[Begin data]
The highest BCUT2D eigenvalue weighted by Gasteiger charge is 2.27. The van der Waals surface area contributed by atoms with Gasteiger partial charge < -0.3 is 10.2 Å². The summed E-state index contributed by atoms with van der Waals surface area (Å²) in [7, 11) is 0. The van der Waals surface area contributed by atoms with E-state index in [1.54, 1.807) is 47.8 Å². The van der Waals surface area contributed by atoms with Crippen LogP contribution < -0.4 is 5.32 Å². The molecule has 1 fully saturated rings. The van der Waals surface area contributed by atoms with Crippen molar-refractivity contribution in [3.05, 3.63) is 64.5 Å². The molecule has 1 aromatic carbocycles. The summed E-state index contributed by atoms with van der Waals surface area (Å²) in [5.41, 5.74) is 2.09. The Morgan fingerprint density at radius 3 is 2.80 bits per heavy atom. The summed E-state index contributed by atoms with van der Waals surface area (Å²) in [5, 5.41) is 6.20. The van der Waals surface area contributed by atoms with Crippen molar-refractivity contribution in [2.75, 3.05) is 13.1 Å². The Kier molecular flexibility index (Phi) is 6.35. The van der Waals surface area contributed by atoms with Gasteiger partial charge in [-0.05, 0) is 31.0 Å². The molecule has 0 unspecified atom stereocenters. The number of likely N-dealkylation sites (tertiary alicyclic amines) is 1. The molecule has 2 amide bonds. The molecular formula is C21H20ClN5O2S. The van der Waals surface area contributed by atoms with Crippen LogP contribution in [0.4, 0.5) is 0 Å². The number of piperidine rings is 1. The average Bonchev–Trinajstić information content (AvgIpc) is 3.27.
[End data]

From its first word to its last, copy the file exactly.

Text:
The highest BCUT2D eigenvalue weighted by Gasteiger charge is 2.27. The van der Waals surface area contributed by atoms with Gasteiger partial charge < -0.3 is 10.2 Å². The summed E-state index contributed by atoms with van der Waals surface area (Å²) in [7, 11) is 0. The van der Waals surface area contributed by atoms with E-state index in [1.54, 1.807) is 47.8 Å². The van der Waals surface area contributed by atoms with Crippen LogP contribution < -0.4 is 5.32 Å². The molecule has 1 fully saturated rings. The van der Waals surface area contributed by atoms with Crippen molar-refractivity contribution in [3.05, 3.63) is 64.5 Å². The molecule has 1 aromatic carbocycles. The summed E-state index contributed by atoms with van der Waals surface area (Å²) in [5.41, 5.74) is 2.09. The Morgan fingerprint density at radius 3 is 2.80 bits per heavy atom. The summed E-state index contributed by atoms with van der Waals surface area (Å²) in [5, 5.41) is 6.20. The van der Waals surface area contributed by atoms with Crippen molar-refractivity contribution in [2.75, 3.05) is 13.1 Å². The Kier molecular flexibility index (Phi) is 6.35. The van der Waals surface area contributed by atoms with Gasteiger partial charge in [-0.05, 0) is 31.0 Å². The molecule has 0 unspecified atom stereocenters. The number of likely N-dealkylation sites (tertiary alicyclic amines) is 1. The molecule has 2 amide bonds. The molecular formula is C21H20ClN5O2S. The van der Waals surface area contributed by atoms with Crippen LogP contribution in [0.4, 0.5) is 0 Å². The number of piperidine rings is 1. The average Bonchev–Trinajstić information content (AvgIpc) is 3.27.